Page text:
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Wednesday, April 1, 2015

Friday's with Fred-Cinema Spotlight on 1948's Easter Parade

There is one film that every vintage aficionado needs to watch Easter, I am talking of course about 1948's Easter Parade.

Featuring the titular Irving Berlin song and commemorating New York City's famous 5th Avenue parade the film was a huge success when it was released in 1948 and his remained popular over the years.  Its the sort of lavish technicolor musical that really exemplifies Hollywood's golden age.   

The film was originally meant to star Gene Kelly, but after he was injured Fred Astaire was lured out of a brief retirement to replace him.  I personally much prefer Astaire's style of dancing and I think it really elevates this film.   The plot, like that of most mid-century musicals, is thin at best, but its the singing, dancing, and clothing that are the reasons for watching it, and in those areas it does not disappoint.

The film is meant to be set in New York in 1912, and while the fashions shown reference the Edwardian era they are interpreted through a distinctly 1940s lens.   This film really has some of the best 1940s fashions, in dazzling color, that I've seen on screen, and of course being an Easter film, the hats are beyond the pale.  Fred plays Don Hewes a successful musical hall song and dance man.   In the very first scene Fred is shown shopping for extravagant Easter hats for his partner and sweet heart Nadine Hale, played by Ann Miller.  

Not content with just a hat Don next stops of at the toy shop to buy a stuffed bunny 

but gets distracted by the drums:

Clearly Nadine doesn't know a good thing when she has one because despite the hat, flowers and bunny, Don has gifted her she is more interested in his best friend, Johnny, played by Peter Lawford.  To be fair Johnny does gift Nadine with an adorable pug puppy:

image source
Nadine dumps Don, breaking his heart and stalling career.  A despondent  Don goes out drinking and decides that he doesn't Nadine and that he can make any girl a star.  Naturally, his sights settle on Hannah, played by Judy Garland:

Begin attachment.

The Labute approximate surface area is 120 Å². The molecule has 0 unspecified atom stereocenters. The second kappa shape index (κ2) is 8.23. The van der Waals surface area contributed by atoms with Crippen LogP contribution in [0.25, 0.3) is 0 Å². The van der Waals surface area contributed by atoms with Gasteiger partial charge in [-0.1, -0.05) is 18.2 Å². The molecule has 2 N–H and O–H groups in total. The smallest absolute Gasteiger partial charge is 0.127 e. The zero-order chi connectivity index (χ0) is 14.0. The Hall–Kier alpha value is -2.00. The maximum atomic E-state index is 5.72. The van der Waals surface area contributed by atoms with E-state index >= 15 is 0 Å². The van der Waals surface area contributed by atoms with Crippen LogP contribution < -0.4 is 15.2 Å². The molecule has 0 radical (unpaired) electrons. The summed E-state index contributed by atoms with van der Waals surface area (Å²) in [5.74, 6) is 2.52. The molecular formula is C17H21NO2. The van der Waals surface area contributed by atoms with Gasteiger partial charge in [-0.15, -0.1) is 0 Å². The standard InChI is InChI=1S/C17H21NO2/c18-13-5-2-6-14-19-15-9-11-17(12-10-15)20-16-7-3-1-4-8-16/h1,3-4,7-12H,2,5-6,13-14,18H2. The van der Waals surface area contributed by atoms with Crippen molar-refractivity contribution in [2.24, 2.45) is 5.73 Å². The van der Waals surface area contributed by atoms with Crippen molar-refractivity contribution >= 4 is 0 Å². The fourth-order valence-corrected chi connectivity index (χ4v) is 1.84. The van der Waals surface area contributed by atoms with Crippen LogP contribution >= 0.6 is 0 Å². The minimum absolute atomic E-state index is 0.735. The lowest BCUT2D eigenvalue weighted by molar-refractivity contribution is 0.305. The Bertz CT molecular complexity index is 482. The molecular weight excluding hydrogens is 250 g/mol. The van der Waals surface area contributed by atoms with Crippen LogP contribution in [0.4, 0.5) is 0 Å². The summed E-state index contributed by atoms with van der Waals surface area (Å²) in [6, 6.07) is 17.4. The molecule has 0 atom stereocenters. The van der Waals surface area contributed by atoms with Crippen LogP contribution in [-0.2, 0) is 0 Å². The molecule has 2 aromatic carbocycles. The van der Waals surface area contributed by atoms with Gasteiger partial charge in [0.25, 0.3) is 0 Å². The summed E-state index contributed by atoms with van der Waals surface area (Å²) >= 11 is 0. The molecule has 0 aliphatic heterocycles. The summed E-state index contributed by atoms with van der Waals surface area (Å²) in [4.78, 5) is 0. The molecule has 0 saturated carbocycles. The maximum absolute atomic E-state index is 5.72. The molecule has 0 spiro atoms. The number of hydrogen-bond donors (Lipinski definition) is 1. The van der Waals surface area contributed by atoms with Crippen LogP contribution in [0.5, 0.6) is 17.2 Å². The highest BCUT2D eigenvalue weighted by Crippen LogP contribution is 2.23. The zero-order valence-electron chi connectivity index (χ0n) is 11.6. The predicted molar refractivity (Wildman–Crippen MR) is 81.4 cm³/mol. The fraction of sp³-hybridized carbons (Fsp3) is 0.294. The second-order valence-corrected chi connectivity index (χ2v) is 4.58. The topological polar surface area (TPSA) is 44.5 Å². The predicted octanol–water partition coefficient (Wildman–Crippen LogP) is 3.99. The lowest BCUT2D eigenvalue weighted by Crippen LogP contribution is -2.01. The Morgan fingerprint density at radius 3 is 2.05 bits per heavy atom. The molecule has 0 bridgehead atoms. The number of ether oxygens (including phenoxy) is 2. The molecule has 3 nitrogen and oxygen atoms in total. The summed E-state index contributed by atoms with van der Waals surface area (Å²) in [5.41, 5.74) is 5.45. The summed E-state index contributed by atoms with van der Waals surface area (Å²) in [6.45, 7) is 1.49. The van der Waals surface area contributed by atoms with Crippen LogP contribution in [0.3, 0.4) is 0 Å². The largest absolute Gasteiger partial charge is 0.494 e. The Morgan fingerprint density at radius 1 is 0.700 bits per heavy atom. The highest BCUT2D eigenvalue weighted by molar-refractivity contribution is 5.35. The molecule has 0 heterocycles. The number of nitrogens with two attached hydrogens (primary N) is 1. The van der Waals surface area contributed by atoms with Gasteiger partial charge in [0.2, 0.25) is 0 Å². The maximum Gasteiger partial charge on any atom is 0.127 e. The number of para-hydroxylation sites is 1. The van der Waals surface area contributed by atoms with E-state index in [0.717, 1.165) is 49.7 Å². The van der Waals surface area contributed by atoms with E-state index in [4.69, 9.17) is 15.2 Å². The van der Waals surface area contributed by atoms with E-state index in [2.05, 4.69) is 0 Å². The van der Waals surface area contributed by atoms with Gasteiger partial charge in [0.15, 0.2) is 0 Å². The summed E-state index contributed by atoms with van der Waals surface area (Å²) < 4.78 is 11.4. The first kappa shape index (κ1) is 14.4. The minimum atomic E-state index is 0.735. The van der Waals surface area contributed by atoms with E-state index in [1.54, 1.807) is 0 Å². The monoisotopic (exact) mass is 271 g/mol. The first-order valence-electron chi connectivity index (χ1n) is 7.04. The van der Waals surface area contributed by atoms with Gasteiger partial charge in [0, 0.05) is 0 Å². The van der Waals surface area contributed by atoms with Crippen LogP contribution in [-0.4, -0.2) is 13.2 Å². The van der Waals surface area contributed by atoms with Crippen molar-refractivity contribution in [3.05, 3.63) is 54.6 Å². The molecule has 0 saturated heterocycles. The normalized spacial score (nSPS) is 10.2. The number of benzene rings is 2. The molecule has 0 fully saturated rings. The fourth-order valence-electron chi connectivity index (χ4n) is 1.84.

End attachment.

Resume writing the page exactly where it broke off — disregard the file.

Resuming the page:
Hannah is decidedly less sophisticated then her predecessor:

Unimpressed by her plain clothes and dull name, Hannah Brown, 

Don tries remaking her in Nadine's image, christening her Juanita

with predictably disastrous results.  He soon realizes the error of his ways and comes to appreciate Hannah's charms.  For the rest of the film she wears simpler costumes, with a very 1940s feel,  despite the time period of the film:

Nadine appears throughout the rest of the film too.  Her costumes are more glamorous, and a few like this striped dress and flower sprigged hat, are more Edwardian in style:

but most  are pure 1940s:

Even if you haven't seen the film its probably pretty obvious to figure out how t his one ends up.  Needless to say Fred learns to appreciate Hannah's quieter charms.   The end of the film has Hannah gifting Don with a pink ribboned top hat:

(I love this hat so much I had Deb of Pug Possessed make a copy for Weasley Easter last year):

The happy couple walk down 5th Avenue arm in arm in their Easter finery as Berlin's famous song plays:


  1. That was a great film. My aunt used to be mad about musicals and made me watch them all with her :)
    Love your outfit, so chic.
    Lynne x

  2. Grab some popcorn and the pugs and settle in for another viewing of Easter Parade.

  3. Such a good movie. We got to get out our bonnet
    Lily & Edward

  4. Ditto Bella. Going to get the popcorn ready. Have a super Saturday.
    Best wishes Molly

  5. Wonderful spotlight on what has to be one of the loveliest, most enjoyable musicals ever! I love Easter Parade, too, and remember watching it over an over again on VSH as a youngster, studying the costumes (and hats!) at length.

    ♥ Jessica


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